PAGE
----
Published on March 22nd 2013
By Barbara Van Haute
Canada has a long reputation of following others in terms of international economic and military interventions. Where we did promote international intervention, the general record demonstrates that we did so with an underlying sense of caution and fairness. Lester Pearson’s development of the concept of peacekeeping to address the Suez Crisis of 1956 is a clear case in point. Economically speaking, our history demonstrates heavy reliance on the favour and acceptance of major foreign powers; specifically Great Britain and the United States. Seeking favour and acceptance includes developing policies and international agreements that are in sync with the expressed interests of those major foreign powers.
The goals and strategies of nation-states change over time. In 2006, Prime Minister Stephen Harper announced that Canada would be the ‘energy superpower’ of the 21st century. Few political pundits and analysts saw this as a potential reality. Their argument against this happening was that Canada did not have the population, resources and infrastructure to attain this stature. Based on 20th century history and statistics these negative assessments were accurate.
Within the last 6 years, however, some of those statistics are changing, as is our international reputation. Canada has become a more credible power in terms of influence at the international table. This increase in credibility stems from economic policies implemented prior to and throughout the Great Recession. These polices were focused on public fiscal restraint while at the same time ‘growing’ business and markets. Mark Carney’s (outgoing governor of the Bank of Canada) assumption of the governorship of the Bank of England stands as a symbol of increasing respect for Canada’s role in international political economics. According to The Guardian, Carney is enthusiastic about the US Federal Reserve’s tactic of “forward guidance”; which is just another way of promoting gradual and coordinated change in policy. This is similar to the moves undertaken by the Government of Canada under Stephen Harper.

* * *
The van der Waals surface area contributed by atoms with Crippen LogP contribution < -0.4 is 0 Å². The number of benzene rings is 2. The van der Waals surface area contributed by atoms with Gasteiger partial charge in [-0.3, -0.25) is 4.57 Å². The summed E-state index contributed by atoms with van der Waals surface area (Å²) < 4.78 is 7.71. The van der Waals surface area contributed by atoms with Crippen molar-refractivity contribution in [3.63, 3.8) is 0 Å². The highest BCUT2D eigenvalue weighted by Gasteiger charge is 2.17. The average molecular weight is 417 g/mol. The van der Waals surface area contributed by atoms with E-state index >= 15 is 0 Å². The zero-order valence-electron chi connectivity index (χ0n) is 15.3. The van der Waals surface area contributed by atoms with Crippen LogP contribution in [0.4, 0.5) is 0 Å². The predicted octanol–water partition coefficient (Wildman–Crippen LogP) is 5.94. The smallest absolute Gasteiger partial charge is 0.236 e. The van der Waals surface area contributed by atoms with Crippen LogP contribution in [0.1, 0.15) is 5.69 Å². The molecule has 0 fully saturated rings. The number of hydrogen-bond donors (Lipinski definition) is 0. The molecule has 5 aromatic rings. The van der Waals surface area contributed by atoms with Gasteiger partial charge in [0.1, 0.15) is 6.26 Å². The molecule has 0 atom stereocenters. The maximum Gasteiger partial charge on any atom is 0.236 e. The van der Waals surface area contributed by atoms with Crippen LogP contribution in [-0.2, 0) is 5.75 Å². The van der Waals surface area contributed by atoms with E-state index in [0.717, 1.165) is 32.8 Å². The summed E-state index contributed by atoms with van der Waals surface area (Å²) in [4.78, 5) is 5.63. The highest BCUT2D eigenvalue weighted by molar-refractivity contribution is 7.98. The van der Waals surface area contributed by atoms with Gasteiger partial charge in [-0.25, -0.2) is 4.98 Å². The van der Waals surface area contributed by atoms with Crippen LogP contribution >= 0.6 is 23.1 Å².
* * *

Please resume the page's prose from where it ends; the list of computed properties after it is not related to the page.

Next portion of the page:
As an example of Canadian ‘forward guidance’ in economic policy, one only has to acknowledge that corporate tax rates have declined in recent years and we are now the lowest among G7 countries. Fiscal policy management has resulted in Canada having one of the lowest debt to GDP ratios among developed countries. Without question the forward guidance policy of Harper, Carney and Flaherty has been good for Canada. Nevertheless, there is another side to the outcomes of this process; one that few Canadians are aware of.
Canada has become, according to Forbes magazine, ‘the best place in the world to do business’. While the comment serves as a good sound bite to promote Canadian business development, the background information tells us that the bait for attracting global business entrepreneurs to Canada is not simply low corporate taxes, but the fact that whatever the outcome of their business operations in foreign countries they can never be held responsible in a Canadian court of law. The reason for this lack of foreign investment accountability is the defeat of the private member’s Bill C-300, The Responsible Mining Law, in 2010. This measure was defeated by only six votes after extensive lobbying by Canadian gold mining companies. As a result, Canadian companies with foreign operations cannot be held accountable for their activities (degradation of local environment, health, culture, etc.). This is not an example of Canada following the American lead which has enacted legislation to deal with overseas corporate responsibility.
Canada is becoming a safe haven for unsafe and/or unethical business practices.